The principal physiological function of the prostate gland is the synthesis, accumulation and secretion of the anion citrate . Citrate may be used as an important energy source for spermatozoa, or involved as a buffer or chelator of cations in seminal fluid . Na+ dependent uptake of aspartate from plasma is achieved by two kinetically distinct Na+-dependent transport systems to create a high cytosolic aspartate concentration . Aspartate provides the intra-mitochondrial source of oxaloacetate while glucose provides the source of acetyl-CoA for citrate biosynthesis . Ouabain-sensitive Na, K-ATPase-mediated transport is critical for aspartate uptake, citrate production and prostatic fluid formation since the inward Na+ gradients generated by Na, K-ATPase are utilized for the Na+ dependent uptake of aspartate. Na+ and K+ also represent a large component of prostatic fluid osmolarity  and their levels are finely regulated by plasma membrane transport systems that have yet to be identified. Furthermore, androgen activation of Na, K-ATPase serves as a metabolic pacemaker in the prostate [6, 7] exerting transcriptional control over the expression of Na, K-ATPase subunits, which play a critical role in the biogenesis of Na, K-ATPase in prostate cancer [8, 9]. In normal prostate, citrate concentrations in prostatic fluid range from 40 to 150 mM. In prostate cancer however, citrate production levels are significantly reduced as a result of altered cellular metabolism and bioenergetics .
Na, K-ATPase is an important regulator of intracellular electrolyte levels in almost all mammalian cells [10, 11]. It is a Mg2+-dependent P-type transport pump responsible for maintaining the low intracellular Na+:K+ ratio that is essential for cell homeostasis and physiological function. It catalyzes the active uptake of K+ and extrusion of Na+ at the expense of hydrolyzing ATP with a stoichiometry of 3Na+ for 2K+. The active form of Na, K-ATPase is an integral membrane protein complex primarily composed of two non-covalently attached subunits; a 110-kDa catalytic α subunit and a 45–55-kDa glycosylated β subunit. The α subunit has binding sites for Na+, K+, ATP and cardiac glycosides (digitalis and ouabain) . Four α isoforms encoded by different genes have been identified which are ~85% identical at the protein level [13, 14]. The β subunit is a complex type II glycoprotein with a short cytoplasmic NH2 terminus, a single transmembrane domain and a large globular COOH ectodomain containing three disulfide bridges and sites for N-linked glycosylation.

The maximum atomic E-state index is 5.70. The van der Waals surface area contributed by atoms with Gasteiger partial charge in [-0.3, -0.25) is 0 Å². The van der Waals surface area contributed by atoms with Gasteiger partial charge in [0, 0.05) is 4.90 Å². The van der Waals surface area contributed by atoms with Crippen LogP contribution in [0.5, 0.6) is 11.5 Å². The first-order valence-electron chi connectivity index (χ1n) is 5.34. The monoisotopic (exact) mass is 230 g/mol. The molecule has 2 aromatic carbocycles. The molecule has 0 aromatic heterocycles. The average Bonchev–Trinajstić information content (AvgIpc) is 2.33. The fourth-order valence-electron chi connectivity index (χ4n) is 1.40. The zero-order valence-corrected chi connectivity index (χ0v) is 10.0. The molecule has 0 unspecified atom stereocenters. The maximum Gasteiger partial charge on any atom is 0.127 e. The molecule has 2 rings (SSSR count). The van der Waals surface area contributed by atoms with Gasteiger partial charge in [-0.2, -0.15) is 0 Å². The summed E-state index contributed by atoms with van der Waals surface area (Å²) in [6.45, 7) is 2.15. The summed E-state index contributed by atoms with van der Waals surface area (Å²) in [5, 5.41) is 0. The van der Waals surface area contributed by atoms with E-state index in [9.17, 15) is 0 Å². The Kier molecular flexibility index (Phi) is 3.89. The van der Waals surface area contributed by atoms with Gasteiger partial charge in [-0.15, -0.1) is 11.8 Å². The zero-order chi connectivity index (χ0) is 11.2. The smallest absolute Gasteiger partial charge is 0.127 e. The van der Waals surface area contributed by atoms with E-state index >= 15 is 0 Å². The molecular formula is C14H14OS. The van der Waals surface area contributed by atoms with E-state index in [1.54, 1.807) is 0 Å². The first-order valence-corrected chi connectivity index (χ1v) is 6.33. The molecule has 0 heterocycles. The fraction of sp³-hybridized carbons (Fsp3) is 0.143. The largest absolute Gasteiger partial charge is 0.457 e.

Renal Na, K-ATPase consists of an additional small component known as the γ subunit [15, 16]. The γ subunit is a member of the FXYD family of small ion transport regulators  and is believed to be responsible for fine regulation of Na+ transport in the nephron by modulating the transport function of renal Na, K-ATPase [18, 19].
We have previously shown that human and rat prostatic epithelial cells express the α1, β1 and β2 isoforms of Na, K-ATPase [20, 11]. Despite the importance of Na, K-ATPase function for citrate production there is no information about its expression patterns in hyperplastic or neoplastic prostate. The objective of this study was to determine the localization of Na, K-ATPase and to compare expression of Na, K-ATPase isoforms in normal canine prostate, benign prostatic hyperplasia (BPH) and prostatic adenocarcinoma (PCa) in order to determine whether reduced citrate levels in PCa are also accompanied by changes in Na, K-ATPase expression.